Absolutely. I guess one of the things I learned is that you need to know the law and underlying legal requirements to do the transaction, but you also have to understand the culture of the various countries that you are counterpartying with.

It was almost as important as the legal requirements; understanding how those different cultures would typically negotiate a legal transaction and work within that. It made a big difference in getting the best result for our clients.

What inspired the move back home to Australia? Was it an easy decision to make?

It was for family reasons. We always had a desire to return home at some point, and that was the catalyst which pushed us over the edge so to speak.

I think the reality is that Brisbane is a fantastic place to raise a family. The outdoor lifestyle, the weather and us having family here. It wasn't a difficult place to come back to.

What does your new partnership role at Moulis Legal involve?

I'm only up to week two, so at the moment a lot of what I've been doing is having coffee with various people!

But in seriousness, Moulis Legal has a lot of expert lawyers in some quite specific sectors in international trade. We have great IP lawyers, great dispute resolution lawyers and experience in areas like the mining industry.

I've been brought on board to help tie all of that experience together and help build and develop a corporate presence for the firm in Brisbane and Australia more generally.

What are you most looking forward to about your new role?

I think not having to work in various time zones with people who don't speak English.

It's all very different. The firm that I came from was a very big international firm. One of the top 15 largest firms in the world. What I'm looking forward to most is working in a culture that is a bit more relationship driven and focuses more on delivering commercial advice that clients are really happy about receiving. Also, just getting a bit of an understanding about how the international trade aspect works and trying to build that into a corporate practice.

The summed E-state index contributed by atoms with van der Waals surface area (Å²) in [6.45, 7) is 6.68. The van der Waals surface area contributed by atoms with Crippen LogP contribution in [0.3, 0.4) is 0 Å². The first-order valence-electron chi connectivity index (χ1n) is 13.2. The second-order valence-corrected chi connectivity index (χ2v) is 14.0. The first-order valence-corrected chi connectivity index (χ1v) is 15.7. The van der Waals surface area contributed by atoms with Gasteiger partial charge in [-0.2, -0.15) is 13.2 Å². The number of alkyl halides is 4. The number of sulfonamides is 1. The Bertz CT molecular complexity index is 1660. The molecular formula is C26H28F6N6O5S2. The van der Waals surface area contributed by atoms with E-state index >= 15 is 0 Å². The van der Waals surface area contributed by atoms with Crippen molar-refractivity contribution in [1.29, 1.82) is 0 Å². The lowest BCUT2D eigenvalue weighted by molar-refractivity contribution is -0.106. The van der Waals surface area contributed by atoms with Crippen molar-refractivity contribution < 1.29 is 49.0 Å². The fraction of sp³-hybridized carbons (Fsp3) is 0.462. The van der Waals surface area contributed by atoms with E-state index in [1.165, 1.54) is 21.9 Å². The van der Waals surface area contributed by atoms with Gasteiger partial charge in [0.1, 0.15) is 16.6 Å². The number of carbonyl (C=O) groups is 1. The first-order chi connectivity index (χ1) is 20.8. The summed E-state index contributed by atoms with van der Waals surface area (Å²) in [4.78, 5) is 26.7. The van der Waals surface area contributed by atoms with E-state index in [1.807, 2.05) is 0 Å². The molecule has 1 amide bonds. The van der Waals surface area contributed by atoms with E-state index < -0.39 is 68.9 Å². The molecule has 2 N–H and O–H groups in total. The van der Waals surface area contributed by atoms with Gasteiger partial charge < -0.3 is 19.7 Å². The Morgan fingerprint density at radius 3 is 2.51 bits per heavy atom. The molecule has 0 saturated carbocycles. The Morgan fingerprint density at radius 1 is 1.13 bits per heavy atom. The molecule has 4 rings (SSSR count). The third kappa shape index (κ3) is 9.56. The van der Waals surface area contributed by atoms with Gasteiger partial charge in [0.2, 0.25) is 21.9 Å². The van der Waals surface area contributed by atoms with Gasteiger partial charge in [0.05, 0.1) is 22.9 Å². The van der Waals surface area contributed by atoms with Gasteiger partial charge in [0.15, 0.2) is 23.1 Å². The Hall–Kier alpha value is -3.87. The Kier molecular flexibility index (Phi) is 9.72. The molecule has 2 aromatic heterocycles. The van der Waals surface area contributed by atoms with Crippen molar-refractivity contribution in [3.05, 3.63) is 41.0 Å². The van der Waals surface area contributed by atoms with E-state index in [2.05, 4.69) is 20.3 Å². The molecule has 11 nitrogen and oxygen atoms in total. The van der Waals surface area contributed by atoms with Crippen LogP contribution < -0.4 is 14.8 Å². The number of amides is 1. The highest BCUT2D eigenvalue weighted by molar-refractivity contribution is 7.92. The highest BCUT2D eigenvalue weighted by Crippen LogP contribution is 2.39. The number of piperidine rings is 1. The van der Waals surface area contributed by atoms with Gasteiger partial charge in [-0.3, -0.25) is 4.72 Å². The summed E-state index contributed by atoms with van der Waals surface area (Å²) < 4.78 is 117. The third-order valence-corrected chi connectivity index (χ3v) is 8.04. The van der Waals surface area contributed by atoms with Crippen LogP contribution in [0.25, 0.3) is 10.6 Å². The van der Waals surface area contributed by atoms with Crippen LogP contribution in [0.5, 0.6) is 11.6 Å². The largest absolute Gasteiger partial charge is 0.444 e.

Considering you've moved overseas for several years and returned, what advice would you give to other lawyers who might be interested in going long distance?

From my perspective, I think that if you have the opportunity to do international work I'd absolutely take it. There are various kinds of transactions you can do in the UK and elsewhere - the experience you gain there you will never get here, no matter how many years you do in a Brisbane firm.

It's being able to negotiate in a different language or having to deal with different cultural issues or just having to think on your feet and try and negotiate in a different jurisdiction under different laws. It gives you a breadth of experience that when you do eventually come back to Brisbane there will be no end to the benefit in your career.

I'd absolutely encourage people to go overseas if they have the opportunity, and spend a bit of time exploring the world and better understanding how the legal practice works elsewhere.

Brisbane Legal


Author: Paris Faint